Friday, March 13, 2009


Sabine, an attractive 23 year old, returns to work in her office after a long break caused by a nervous breakdown. The atmosphere is totally different from when she was working  previously and she finds that Renee has become unofficial head of department. Renee had been recruited and trained by Sabine but now she acts like the captain of the ship delegating to her the worst jobs in a bullying manner, and undermining Sabine at every opportunity. 

An upcoming reunion at her old school in Den Helder reminds Sabine of her childhood when Isabel once a close friend in Primary school had turned on her later making her life a living hell. Then nine years ago Isabel, who suffered from epilepsy, had gone missing cycling home from school and Sabine can only remember the briefest of incidents from that day. 
Sabine begins a relationship with Olaf the handsome IT man at the bank, who was a friend of her brother at school. 
Olaf, Sabine's brother Robin, and Sabine's secret boyfriend Bart were all possibly involved with Isabel, and Sabine wonders if this is the reason she has repressed the memory of that day.

A number of young girls have gone missing in the Den Helder area and as Sabine delves back into the past to see if she can jog her memory  she learns that the old school caretaker Mr Groesback has named his cats after those missing  girls. But then she discovers that the very possessive Olaf has a both fierce temper, and a history of violence towards past girl friends.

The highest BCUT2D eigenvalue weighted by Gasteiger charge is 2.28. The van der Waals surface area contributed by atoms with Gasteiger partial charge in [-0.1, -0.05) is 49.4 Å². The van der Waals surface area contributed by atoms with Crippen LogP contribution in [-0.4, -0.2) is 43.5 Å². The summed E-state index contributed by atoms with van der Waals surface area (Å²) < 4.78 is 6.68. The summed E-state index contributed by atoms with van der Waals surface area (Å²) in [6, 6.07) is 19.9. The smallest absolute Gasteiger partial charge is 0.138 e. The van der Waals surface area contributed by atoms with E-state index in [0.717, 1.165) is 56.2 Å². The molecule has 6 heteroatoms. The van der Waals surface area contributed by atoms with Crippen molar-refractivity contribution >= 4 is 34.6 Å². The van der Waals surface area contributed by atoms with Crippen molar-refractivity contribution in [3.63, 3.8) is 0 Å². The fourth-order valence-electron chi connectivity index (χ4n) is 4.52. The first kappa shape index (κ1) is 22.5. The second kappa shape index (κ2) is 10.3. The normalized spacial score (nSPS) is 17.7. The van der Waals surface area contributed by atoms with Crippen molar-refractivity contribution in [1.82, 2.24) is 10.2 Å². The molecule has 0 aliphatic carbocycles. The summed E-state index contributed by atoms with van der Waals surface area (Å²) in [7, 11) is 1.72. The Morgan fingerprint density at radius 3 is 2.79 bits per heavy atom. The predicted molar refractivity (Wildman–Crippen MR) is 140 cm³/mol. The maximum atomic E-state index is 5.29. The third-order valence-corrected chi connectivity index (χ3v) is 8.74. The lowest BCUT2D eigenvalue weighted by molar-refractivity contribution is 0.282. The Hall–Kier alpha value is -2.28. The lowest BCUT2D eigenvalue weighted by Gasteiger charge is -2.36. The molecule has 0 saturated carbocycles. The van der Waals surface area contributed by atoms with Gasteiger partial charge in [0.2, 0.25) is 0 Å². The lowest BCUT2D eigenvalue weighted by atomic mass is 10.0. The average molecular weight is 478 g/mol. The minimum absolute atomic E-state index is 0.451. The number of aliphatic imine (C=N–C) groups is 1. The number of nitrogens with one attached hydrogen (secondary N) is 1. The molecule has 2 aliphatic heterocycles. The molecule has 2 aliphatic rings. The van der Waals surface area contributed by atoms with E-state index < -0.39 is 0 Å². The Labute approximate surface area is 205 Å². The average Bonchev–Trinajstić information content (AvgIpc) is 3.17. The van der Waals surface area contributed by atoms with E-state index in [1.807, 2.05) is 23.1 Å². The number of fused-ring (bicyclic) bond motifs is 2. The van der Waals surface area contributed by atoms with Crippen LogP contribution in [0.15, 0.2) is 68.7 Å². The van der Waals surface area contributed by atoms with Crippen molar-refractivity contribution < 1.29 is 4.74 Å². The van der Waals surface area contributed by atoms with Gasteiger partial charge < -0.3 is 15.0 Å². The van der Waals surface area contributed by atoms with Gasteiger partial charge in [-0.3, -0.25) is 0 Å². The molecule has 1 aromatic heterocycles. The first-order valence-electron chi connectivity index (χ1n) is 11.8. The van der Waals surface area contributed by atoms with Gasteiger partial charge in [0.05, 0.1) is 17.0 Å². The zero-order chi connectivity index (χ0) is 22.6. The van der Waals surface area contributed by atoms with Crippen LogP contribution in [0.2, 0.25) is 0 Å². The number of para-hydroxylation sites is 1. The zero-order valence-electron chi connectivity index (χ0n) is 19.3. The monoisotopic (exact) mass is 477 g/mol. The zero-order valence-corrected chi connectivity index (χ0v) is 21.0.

Simone Van Der Vlugt lives in Alkmaar, a great cheese making town, and this is her first psychological thriller translated into English by Michele Hutchinson. Simone is better known in the Netherlands for her children's books but she has certainly made a very successful jump across into the crime fiction genre.
The story is told by Sabine in the first person narrative with the majority of the book in the present tense and I think it could only be told in this way. It certainly works and at just under 300 pages I read it easily in a couple of days. Definitely a gripping page turner.

The book has plenty of psychological tension and several red herrings but even though I had narrowed the perpetrator down to two strong possibilities quite early in the story I enjoyed reading right to the very end.

Simone Van Der Vlugt has a talent for creating flawed but memorable characters, and an unsettling sense of menace from seemingly rather mundane situations. 
I will definitely look forward to more of her books being translated into English.

[Thanks to Harper Collins for providing the book]


Blogger crimeficreader said...

I rather enjoyed this novel, as I'm sure you are aware, Norm. Looking forward to reading more from her.

That said, the latest (in the UK) from Saskia Noort arrived yesterday and I skimmed the beginning when I went to bed. So I now have a Dutch author comparison to try out.

It's interesting that these novels from the Dutch are shorter too. It's the promise of a decent bit of entertainment in a relatively short space of time, without too much labouring and diversion. (And for me in particular: without too much descriptive narrative!)

11:01 AM  
Blogger Uriah Robinson said...

I am tempted to read the first Saskia Noort as it has been described as "Desperate Houswives [which I have never watched] scripted by Patricia Highsmith". Not having watched Housewives I am not sure what that means but it sounds promising.
I need an antidote to the Nazi related heavier stuff I read sometimes.

3:28 AM  

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